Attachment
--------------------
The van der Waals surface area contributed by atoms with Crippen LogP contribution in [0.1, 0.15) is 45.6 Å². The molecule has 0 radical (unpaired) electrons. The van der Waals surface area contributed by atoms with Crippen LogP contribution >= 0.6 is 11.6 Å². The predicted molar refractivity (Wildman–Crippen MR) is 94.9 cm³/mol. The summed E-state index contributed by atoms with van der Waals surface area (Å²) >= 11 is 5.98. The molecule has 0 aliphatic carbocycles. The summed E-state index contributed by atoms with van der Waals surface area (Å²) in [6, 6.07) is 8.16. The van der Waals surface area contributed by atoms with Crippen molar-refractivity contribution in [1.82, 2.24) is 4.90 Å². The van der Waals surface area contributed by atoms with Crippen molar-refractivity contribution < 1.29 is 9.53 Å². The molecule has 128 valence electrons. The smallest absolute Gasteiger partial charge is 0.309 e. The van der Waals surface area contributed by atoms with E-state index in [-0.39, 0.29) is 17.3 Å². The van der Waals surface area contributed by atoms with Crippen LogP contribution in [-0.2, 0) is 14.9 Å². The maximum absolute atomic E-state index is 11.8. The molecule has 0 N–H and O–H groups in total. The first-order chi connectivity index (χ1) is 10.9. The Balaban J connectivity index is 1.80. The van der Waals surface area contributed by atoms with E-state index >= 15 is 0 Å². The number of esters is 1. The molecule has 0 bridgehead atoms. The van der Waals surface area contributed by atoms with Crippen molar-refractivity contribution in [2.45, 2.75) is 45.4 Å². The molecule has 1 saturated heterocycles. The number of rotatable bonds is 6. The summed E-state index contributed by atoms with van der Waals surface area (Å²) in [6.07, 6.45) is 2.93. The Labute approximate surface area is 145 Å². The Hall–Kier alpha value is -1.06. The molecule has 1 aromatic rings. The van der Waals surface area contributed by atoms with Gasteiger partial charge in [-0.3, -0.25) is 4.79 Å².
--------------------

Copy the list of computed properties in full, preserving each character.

The van der Waals surface area contributed by atoms with Crippen LogP contribution in [0.1, 0.15) is 45.6 Å². The molecule has 0 radical (unpaired) electrons. The van der Waals surface area contributed by atoms with Crippen LogP contribution >= 0.6 is 11.6 Å². The predicted molar refractivity (Wildman–Crippen MR) is 94.9 cm³/mol. The summed E-state index contributed by atoms with van der Waals surface area (Å²) >= 11 is 5.98. The molecule has 0 aliphatic carbocycles. The summed E-state index contributed by atoms with van der Waals surface area (Å²) in [6, 6.07) is 8.16. The van der Waals surface area contributed by atoms with Crippen molar-refractivity contribution in [1.82, 2.24) is 4.90 Å². The van der Waals surface area contributed by atoms with Crippen molar-refractivity contribution < 1.29 is 9.53 Å². The molecule has 128 valence electrons. The smallest absolute Gasteiger partial charge is 0.309 e. The van der Waals surface area contributed by atoms with E-state index in [-0.39, 0.29) is 17.3 Å². The van der Waals surface area contributed by atoms with Crippen LogP contribution in [-0.2, 0) is 14.9 Å². The maximum absolute atomic E-state index is 11.8. The molecule has 0 N–H and O–H groups in total. The first-order chi connectivity index (χ1) is 10.9. The Balaban J connectivity index is 1.80. The van der Waals surface area contributed by atoms with E-state index >= 15 is 0 Å². The number of esters is 1. The molecule has 0 bridgehead atoms. The van der Waals surface area contributed by atoms with Crippen molar-refractivity contribution in [2.45, 2.75) is 45.4 Å². The molecule has 1 saturated heterocycles. The number of rotatable bonds is 6. The summed E-state index contributed by atoms with van der Waals surface area (Å²) in [6.07, 6.45) is 2.93. The Labute approximate surface area is 145 Å². The Hall–Kier alpha value is -1.06. The molecule has 1 aromatic rings. The van der Waals surface area contributed by atoms with Gasteiger partial charge in [-0.3, -0.25) is 4.79 Å².